Features October 11, 2023
Stephen Marley: Old Soul and Bob Marley: Africa Unite

Bob Marley is an enduring icon of popular music. But even icons need refreshing from time to time, and two recent releases add depth and luster to the ongoing Marley legacy. Stephen Marley, the second eldest son of Bob and Rita, has had a spectacular career in the decades since his father’s death, garnering eight Grammy Awards, three for his solo projects. His latest release, Old Soul, is a beguiling set of spare, acoustic interpretations of classic songs and tuneful, sensitive originals bringing in an assortment of collaborators from Buju Banton to Bob Weir

Meanwhile, Bob Marley gets a powerful shoutout from the African genre currently dominating global popular culture, as reggae once did: Afrobeats. Bob Marley’s Africa Unite, from Island Records, features reworkings of Wailers tracks in the aesthetic of 21st century African pop, with singers like Nigerian diva Tiwa Savage and Ghanaian dancehall star Stonebwoy evoking and accompanying Bob in new ways.

As a producer, Stephen Marley has ranged from hip-hop and rock to mainstream pop, but the style is more like reggae-infused acoustic rock here. Hand drums and strummed acoustic guitars are mainstays in the music, giving Marley’s voice center stage. He inherits his father’s gift for inhabiting a melody, giving it his all, whether cooing or, as it were, wailing. Among those vocal colors are some that are heart-stoppingly reminiscent of Bob. This is a deeply personal album, showcased in the soulfully autobiographical title song. Four other songwriters share the credit with Marley on “Old Soul,” and they’ve done their job well. The refrain. “I’m an old soul, living in the body of a nine-year-old” punches straight to the heart. Marley’s tribute to “the ones who made it all possible” is sweet and strong, perhaps the most affecting song I’ve heard this year.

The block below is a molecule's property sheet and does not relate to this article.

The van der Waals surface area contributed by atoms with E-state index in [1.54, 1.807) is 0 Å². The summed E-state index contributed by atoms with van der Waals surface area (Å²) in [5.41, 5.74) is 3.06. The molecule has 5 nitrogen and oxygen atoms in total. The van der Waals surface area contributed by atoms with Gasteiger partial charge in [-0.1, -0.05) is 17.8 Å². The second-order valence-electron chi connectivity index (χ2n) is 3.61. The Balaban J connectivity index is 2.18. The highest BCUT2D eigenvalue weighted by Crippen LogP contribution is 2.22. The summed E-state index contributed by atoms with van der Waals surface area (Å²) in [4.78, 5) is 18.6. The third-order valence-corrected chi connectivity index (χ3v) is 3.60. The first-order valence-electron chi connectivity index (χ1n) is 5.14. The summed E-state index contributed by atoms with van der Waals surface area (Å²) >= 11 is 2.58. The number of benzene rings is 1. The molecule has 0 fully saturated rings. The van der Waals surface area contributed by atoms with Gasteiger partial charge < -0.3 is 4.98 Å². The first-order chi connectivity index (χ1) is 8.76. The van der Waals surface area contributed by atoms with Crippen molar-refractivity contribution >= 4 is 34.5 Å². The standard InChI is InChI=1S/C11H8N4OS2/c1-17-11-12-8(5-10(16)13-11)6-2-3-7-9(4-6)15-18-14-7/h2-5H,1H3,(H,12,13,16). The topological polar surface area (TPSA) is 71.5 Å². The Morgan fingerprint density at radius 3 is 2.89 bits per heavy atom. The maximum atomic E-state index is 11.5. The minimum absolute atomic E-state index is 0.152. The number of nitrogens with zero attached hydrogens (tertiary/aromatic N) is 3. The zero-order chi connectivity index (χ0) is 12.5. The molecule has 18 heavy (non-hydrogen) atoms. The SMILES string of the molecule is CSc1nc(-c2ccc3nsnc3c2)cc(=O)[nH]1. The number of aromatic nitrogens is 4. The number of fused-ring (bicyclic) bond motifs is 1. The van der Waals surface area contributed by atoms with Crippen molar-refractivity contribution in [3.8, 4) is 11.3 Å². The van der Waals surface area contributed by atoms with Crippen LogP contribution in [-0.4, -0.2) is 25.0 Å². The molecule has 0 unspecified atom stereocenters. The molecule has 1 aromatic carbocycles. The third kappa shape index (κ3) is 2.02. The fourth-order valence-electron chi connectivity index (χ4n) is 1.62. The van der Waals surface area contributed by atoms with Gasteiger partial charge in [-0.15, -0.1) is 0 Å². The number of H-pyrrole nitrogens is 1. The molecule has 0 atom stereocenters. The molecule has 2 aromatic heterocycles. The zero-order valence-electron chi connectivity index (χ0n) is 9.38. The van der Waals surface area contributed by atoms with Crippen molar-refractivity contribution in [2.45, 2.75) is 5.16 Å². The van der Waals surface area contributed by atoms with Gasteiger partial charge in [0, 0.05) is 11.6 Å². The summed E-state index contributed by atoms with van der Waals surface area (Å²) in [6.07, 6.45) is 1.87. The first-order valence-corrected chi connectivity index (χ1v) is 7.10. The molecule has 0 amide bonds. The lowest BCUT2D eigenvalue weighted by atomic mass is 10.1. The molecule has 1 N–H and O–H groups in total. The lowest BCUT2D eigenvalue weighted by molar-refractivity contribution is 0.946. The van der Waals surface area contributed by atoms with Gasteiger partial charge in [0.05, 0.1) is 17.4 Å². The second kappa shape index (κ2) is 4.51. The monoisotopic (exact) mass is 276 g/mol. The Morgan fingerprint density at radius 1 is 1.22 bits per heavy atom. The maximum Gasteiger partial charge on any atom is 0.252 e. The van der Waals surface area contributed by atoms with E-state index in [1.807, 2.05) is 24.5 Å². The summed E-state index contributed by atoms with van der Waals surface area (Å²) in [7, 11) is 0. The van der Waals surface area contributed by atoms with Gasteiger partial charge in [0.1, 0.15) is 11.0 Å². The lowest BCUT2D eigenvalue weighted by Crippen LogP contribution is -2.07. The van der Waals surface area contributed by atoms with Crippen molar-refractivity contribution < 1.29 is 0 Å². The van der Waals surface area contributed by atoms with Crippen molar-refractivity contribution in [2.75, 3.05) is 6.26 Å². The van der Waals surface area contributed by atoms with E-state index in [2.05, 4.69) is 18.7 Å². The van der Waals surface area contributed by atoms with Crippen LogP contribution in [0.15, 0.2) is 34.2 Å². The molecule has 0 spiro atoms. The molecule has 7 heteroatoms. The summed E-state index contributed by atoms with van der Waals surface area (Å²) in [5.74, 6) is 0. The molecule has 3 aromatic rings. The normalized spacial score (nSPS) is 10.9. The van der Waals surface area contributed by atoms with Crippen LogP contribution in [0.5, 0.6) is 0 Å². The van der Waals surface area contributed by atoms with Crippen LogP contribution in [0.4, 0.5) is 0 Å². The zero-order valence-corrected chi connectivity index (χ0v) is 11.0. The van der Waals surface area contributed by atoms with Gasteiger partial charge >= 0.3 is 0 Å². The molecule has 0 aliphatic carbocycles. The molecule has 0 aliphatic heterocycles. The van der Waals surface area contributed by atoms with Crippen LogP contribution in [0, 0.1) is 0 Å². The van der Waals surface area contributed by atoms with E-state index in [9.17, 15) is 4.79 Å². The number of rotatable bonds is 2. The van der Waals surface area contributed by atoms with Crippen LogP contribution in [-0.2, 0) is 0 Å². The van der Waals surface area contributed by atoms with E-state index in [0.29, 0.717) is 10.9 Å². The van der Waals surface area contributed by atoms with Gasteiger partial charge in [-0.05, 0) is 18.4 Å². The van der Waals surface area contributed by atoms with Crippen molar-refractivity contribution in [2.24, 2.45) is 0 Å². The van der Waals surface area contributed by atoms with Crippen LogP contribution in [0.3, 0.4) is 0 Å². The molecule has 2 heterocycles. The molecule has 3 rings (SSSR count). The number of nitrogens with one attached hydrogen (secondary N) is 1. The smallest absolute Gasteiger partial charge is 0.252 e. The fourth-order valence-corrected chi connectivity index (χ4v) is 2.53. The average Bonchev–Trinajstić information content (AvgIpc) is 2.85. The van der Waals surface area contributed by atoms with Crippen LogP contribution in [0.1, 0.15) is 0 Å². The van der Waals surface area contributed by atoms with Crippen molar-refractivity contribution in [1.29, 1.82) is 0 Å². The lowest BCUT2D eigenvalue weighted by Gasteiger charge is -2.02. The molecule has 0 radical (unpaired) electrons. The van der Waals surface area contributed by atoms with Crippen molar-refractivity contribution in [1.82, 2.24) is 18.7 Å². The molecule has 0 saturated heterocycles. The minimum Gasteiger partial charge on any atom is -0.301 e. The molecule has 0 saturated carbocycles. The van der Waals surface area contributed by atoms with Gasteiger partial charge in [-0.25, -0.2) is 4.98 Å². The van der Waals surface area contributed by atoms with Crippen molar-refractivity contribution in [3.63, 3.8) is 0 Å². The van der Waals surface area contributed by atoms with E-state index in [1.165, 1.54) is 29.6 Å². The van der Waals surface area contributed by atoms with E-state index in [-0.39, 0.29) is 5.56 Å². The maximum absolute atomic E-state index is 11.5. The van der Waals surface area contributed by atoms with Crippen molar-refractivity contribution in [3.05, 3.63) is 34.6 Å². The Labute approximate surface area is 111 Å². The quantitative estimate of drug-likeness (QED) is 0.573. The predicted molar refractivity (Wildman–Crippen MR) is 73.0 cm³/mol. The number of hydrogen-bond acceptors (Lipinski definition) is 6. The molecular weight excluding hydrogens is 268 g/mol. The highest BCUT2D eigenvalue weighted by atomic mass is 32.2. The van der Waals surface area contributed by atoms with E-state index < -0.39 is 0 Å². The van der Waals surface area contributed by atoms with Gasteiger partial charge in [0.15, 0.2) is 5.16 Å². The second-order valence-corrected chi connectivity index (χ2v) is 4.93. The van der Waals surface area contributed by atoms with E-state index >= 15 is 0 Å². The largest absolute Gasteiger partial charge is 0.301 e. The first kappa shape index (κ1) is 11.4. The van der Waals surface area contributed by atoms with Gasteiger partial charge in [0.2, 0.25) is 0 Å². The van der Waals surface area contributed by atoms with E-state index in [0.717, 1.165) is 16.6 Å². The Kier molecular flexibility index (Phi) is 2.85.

The album is a mix of originals and covers, and not covers you’d expect. “There’s a Reward” is Joe Higgs number rendered here with Stephen’s older brother Ziggy, his long-ago bandmate in The Melody Makers. “Thanks We Get (Do Fi Dem)” is a Junior Byles/Lee Perry cover, rendered as buoyant acoustic reggae with Buju Banton tossing in some scratchy toasting. There’s a beautiful rock-steady cover of The Beatles' “Don’t Let Me Down,” appropriately aching but delightfully leavened by the new beat. Marley follows that with a swinging take on “Georgia On My Mind,” and later, we get “These Foolish Things” evoking the Tin Pan Alley influence that sometimes crept into Bob’s songs. In every case, the instrumentation is light and airy, letting the vocals seal the deal with confidence and style.

A rearrangement of “I Shot the Sheriff” is the only Bob cover here. In a brilliant touch, the track features tasty guitar riffs from none other than Eric Clapton, the man who popularized this song with his 1974 cover, fueling the rise of Bob Marley and the Wailers.